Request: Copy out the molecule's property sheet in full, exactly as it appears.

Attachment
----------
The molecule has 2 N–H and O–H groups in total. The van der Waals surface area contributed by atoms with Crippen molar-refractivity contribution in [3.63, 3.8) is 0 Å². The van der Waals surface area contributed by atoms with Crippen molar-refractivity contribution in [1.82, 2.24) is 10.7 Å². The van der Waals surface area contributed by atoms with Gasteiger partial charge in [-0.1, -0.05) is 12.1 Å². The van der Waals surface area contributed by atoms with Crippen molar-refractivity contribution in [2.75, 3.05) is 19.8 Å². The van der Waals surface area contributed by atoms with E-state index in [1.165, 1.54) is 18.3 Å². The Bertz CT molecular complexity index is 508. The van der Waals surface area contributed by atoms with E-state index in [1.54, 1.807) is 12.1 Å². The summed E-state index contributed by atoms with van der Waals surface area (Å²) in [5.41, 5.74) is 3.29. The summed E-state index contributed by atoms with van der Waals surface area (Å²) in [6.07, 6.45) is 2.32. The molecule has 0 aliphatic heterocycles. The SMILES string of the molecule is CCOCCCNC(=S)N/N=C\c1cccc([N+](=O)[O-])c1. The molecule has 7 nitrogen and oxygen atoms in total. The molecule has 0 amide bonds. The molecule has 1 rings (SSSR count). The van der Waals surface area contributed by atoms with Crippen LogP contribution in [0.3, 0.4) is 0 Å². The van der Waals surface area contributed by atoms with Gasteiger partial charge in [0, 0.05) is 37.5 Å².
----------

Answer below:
The molecule has 2 N–H and O–H groups in total. The van der Waals surface area contributed by atoms with Crippen molar-refractivity contribution in [3.63, 3.8) is 0 Å². The van der Waals surface area contributed by atoms with Crippen molar-refractivity contribution in [1.82, 2.24) is 10.7 Å². The van der Waals surface area contributed by atoms with Gasteiger partial charge in [-0.1, -0.05) is 12.1 Å². The van der Waals surface area contributed by atoms with Crippen molar-refractivity contribution in [2.75, 3.05) is 19.8 Å². The van der Waals surface area contributed by atoms with E-state index in [1.165, 1.54) is 18.3 Å². The Bertz CT molecular complexity index is 508. The van der Waals surface area contributed by atoms with E-state index in [1.54, 1.807) is 12.1 Å². The summed E-state index contributed by atoms with van der Waals surface area (Å²) in [5.41, 5.74) is 3.29. The summed E-state index contributed by atoms with van der Waals surface area (Å²) in [6.07, 6.45) is 2.32. The molecule has 0 aliphatic heterocycles. The SMILES string of the molecule is CCOCCCNC(=S)N/N=C\c1cccc([N+](=O)[O-])c1. The molecule has 7 nitrogen and oxygen atoms in total. The molecule has 0 amide bonds. The molecule has 1 rings (SSSR count). The van der Waals surface area contributed by atoms with Crippen LogP contribution in [0.3, 0.4) is 0 Å². The van der Waals surface area contributed by atoms with Gasteiger partial charge in [0, 0.05) is 37.5 Å².